It's not simply that federal New Democrats are furious about what they view as Unifor's betrayal of the provincial NDP.
They're also worried that Unifor could similarly refuse to categorically support the NDP in next year's federal election, thereby endangering the staffers' jobs, which the union is supposed to protect.
Exactly who initiated the divorce is a matter of some dispute.
Unifor national president Jerry Dias said the decision to go their separate ways was "absolutely mutual."
"This will be an amicable divorce," Dias told The Canadian Press.
"Their position is they want to belong to a union that has complete, blind loyalty to the party and I understand that ... But the facts are that one local union within Unifor is not going to dictate the politics of an organization of over 300,000 people."
However, Anthony Salloum, president of the local that represents 600 to 700 NDP political aides, said Unifor effectively pushed the staffers out before they could decide whether to leave.
While Unifor is largely supportive of the NDP, Dias said sometimes its priorities are different than those of the party.
In the Ontario election, the priority was stopping Progressive Conservative Leader Tim Hudak. Hence, Unifor urged Ontarians to vote for incumbent New Democrats or whichever local candidate — NDP or Liberal — was most likely to defeat the Conservative contender.
"The last provincial election was unusual. It's not usually so brazen that you have a Conservative leader that's running on a platform of destroying the trade union movement," Dias said, noting that 800 delegates to a Unifor regional council meeting unanimously called for the union to back strategic voting.
He said there's "no question about it" that the Harper government appears equally committed to destroying the union movement. But whether Unifor will similarly urge Canadians to vote strategically for New Democrats or Liberals to defeat Harper's Conservatives remains to be seen.
That will be up to delegates to a national council meeting this fall, Dias said.
"The politics of how we're going to deal with the next federal election, that decision will be made in September in Vancouver ... There's no question there's some potential parallels (with the Ontario election) but, like I said, we'll cross that bridge when we get there."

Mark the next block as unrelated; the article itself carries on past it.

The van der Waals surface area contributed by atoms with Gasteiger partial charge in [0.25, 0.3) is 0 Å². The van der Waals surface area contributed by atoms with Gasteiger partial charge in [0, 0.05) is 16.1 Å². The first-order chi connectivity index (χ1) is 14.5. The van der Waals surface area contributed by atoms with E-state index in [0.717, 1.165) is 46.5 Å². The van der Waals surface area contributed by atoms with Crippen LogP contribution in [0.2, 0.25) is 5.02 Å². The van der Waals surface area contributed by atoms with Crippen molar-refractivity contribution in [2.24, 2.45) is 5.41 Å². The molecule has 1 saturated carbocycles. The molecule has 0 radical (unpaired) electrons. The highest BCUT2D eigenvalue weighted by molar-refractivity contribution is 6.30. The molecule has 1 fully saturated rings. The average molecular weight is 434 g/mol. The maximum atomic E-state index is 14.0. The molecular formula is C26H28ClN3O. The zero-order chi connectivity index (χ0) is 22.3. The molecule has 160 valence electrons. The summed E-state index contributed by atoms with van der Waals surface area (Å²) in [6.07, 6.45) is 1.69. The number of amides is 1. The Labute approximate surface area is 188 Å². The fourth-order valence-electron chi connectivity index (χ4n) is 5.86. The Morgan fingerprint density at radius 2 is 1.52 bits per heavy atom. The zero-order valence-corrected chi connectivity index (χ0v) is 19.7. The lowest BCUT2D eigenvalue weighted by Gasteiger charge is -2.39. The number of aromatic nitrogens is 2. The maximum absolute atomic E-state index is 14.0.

Unifor was created a year ago through the merger of the Canadian Auto Workers and the Communications, Energy and Paperworkers unions. The 600-700 NDP staffers on Parliament Hill and in MPs' constituency offices, who had belonged to the CEP, became members of Local 232 of Unifor.
The political aides were uneasy about their new alliance with auto workers from the outset. The CAW had infuriated New Democrats by endorsing Paul Martin's Liberals in the 2006 federal election, in a failed bid to stop Harper from becoming prime minister.
Salloum said Local 232 members had been exploring their options for some time, debating whether to find another union to represent them or stay within Unifor. But the matter came to a head shortly after the Ontario election, which saw Kathleen Wynne's Liberals re-elected as the Conservative vote collapsed.
Dias was invited to attend the local's annual general meeting on June 17 and got an earful about Unifor's refusal to unequivocally back the provincial NDP.
"I think there was tremendous disappointment," said Salloum. "We made no bones about it."
Shortly after that, Unifor's national executive called in the Canadian Labour Congress to act as an intermediary in finding another union to represent the staffers, who remain dues-paying members of Unifor for the time being.
"I think some of our members are concerned with that pre-emptive decision of Unifor National," Salloum said.
Nevertheless, he said the split will be accomplished "amicably and respectfully."
Dias said it's best for both the union and the staffers that they part company.
"It just makes sense for everyone that they find a home that they're more comfortable (in)."
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